after hearing the Opinion of the Advocate General at the sitting on 7 April 2016,

gives the following

Judgment

1        This request for a preliminary ruling concerns the interpretation of Article 3(1) of Directive 2001/29/EC of the European Parliament and of the Council of 22 May 2001 on the harmonisation of certain aspects of copyright and related rights in the information society (OJ 2001 L 167, p. 10).

2        The request has been made in proceedings between GS Media BV and Sanoma Media Netherlands BV (‘Sanoma’), Playboy Enterprises International Inc. and Ms Britt Geertruida Dekker (together, ‘Sanoma and Others’), concerning, inter alia, the posting on the GeenStijl.nl website (‘the GeenStijl website’), operated by GS Media, of hyperlinks to other websites enabling photographs of Ms Dekker, taken for Playboy magazine (‘the photos at issue’), to be viewed.

 Legal context

3        Recitals 3, 4, 9, 10, 23 and 31 of Directive 2001/29 state:

‘(3)      The proposed harmonisation will help to implement the four freedoms of the internal market and relates to compliance with the fundamental principles of law and especially of property, including intellectual property, and freedom of expression and the public interest.

(4)      A harmonised legal framework on copyright and related rights, through increased legal certainty and while providing for a high level of protection of intellectual property, will foster substantial investment in creativity and innovation, including network infrastructure, and lead in turn to growth and increased competitiveness of European industry, both in the area of content provision and information technology and more generally across a wide range of industrial and cultural sectors. …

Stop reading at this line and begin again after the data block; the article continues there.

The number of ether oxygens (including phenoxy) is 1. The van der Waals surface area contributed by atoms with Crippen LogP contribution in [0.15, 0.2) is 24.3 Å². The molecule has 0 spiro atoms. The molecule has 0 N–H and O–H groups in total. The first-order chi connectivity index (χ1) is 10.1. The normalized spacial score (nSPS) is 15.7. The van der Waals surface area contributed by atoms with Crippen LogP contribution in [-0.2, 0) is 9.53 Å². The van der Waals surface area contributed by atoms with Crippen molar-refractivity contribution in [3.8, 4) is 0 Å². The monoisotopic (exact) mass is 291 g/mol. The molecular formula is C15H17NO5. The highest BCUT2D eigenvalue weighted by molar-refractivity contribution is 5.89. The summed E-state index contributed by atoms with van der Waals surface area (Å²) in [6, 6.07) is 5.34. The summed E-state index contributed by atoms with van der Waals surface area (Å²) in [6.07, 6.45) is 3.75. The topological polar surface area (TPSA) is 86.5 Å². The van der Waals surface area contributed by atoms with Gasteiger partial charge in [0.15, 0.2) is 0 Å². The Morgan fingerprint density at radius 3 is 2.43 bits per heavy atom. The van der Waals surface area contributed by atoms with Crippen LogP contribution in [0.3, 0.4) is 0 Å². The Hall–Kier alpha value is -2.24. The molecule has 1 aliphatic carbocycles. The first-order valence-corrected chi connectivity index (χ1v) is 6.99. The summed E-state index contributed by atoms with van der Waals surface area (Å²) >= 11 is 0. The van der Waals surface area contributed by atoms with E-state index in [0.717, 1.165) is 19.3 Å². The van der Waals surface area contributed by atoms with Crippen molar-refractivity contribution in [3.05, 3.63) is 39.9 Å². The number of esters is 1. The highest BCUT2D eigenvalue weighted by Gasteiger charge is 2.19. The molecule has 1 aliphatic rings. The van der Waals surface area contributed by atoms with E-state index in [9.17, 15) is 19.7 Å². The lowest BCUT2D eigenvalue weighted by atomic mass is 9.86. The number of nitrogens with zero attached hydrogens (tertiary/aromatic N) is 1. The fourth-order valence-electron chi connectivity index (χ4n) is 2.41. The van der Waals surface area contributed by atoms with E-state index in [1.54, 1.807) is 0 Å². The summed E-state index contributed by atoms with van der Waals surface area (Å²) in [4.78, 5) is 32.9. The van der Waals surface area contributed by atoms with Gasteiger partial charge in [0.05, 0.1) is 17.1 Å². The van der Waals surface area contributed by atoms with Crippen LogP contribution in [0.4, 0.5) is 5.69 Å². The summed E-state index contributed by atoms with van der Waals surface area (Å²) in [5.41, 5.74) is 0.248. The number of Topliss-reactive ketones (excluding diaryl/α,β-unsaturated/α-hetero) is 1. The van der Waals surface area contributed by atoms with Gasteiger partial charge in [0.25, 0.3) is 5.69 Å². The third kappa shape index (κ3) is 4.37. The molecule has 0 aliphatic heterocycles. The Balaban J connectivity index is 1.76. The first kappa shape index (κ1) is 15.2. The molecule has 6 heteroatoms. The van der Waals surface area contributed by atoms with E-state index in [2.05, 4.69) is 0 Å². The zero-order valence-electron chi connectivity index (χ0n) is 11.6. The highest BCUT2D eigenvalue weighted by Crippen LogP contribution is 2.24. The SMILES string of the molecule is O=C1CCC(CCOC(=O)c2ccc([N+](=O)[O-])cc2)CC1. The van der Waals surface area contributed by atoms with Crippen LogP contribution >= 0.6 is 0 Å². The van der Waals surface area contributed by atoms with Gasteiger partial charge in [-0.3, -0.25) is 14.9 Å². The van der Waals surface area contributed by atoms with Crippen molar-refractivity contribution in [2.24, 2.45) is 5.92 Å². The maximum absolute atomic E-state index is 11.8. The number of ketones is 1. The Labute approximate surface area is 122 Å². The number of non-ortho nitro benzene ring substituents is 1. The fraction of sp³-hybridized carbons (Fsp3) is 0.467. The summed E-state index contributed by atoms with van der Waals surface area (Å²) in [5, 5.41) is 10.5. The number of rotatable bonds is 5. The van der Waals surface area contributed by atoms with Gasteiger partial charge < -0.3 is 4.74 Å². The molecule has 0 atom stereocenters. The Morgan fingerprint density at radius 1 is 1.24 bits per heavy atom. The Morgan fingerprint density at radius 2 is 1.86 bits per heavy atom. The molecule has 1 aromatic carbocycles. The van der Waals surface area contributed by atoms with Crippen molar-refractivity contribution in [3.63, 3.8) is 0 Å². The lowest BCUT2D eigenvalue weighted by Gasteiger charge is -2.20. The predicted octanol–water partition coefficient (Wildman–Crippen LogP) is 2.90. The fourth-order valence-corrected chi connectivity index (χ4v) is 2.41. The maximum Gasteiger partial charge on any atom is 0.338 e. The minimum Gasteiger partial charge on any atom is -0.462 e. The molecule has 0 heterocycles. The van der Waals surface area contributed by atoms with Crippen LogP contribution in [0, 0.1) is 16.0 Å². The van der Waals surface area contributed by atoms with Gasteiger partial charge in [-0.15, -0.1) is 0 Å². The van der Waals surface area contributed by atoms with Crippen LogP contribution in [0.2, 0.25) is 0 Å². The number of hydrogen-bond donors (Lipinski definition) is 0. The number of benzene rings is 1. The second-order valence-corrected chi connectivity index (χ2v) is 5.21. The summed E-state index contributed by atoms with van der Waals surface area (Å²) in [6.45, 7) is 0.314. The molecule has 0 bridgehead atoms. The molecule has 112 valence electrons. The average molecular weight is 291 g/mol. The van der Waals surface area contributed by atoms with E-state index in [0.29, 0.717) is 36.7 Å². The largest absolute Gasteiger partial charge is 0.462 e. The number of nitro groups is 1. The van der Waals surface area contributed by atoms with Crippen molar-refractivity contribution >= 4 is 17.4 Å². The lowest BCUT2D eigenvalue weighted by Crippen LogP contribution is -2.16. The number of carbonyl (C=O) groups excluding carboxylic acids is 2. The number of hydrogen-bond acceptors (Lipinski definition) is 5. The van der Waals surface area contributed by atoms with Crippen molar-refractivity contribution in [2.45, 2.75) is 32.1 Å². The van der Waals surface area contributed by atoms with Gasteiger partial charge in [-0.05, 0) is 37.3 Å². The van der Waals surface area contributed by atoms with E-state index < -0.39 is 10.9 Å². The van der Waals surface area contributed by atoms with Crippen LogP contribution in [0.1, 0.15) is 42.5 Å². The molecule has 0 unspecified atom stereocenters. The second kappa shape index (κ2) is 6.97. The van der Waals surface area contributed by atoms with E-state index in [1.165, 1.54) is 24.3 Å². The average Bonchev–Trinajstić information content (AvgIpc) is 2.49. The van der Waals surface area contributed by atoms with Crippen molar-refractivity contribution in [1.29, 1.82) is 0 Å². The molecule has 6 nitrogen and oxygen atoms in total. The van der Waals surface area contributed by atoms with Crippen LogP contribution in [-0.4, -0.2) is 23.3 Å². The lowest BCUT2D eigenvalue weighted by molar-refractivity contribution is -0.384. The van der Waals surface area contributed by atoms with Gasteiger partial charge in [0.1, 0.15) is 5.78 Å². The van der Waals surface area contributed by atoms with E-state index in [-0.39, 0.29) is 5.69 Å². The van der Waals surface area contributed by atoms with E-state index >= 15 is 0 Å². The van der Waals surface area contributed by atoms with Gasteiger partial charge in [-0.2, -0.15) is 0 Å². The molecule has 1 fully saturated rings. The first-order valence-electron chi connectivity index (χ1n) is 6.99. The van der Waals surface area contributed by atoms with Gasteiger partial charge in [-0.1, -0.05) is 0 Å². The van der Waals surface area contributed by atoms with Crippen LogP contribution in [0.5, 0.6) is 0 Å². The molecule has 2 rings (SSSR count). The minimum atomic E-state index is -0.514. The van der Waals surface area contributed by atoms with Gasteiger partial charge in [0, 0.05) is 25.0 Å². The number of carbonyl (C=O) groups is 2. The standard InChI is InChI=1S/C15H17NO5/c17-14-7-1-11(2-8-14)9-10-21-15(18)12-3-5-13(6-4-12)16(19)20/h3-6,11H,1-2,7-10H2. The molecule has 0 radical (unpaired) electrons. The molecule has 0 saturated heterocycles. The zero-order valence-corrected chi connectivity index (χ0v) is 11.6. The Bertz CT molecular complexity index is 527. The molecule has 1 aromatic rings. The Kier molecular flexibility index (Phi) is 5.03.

(9)      Any harmonisation of copyright and related rights must take as a basis a high level of protection, since such rights are crucial to intellectual creation. Their protection helps to ensure the maintenance and development of creativity in the interests of authors, performers, producers, consumers, culture, industry and the public at large. …

(10)      If authors or performers are to continue their creative and artistic work, they have to receive an appropriate reward for the use of their work, as must producers in order to be able to finance this work. … Adequate legal protection of intellectual property rights is necessary in order to guarantee the availability of such a reward and provide the opportunity for satisfactory returns on this investment.

(23)      This Directive should harmonise further the author’s right of communication to the public. This right should be understood in a broad sense covering all communication to the public not present at the place where the communication originates. …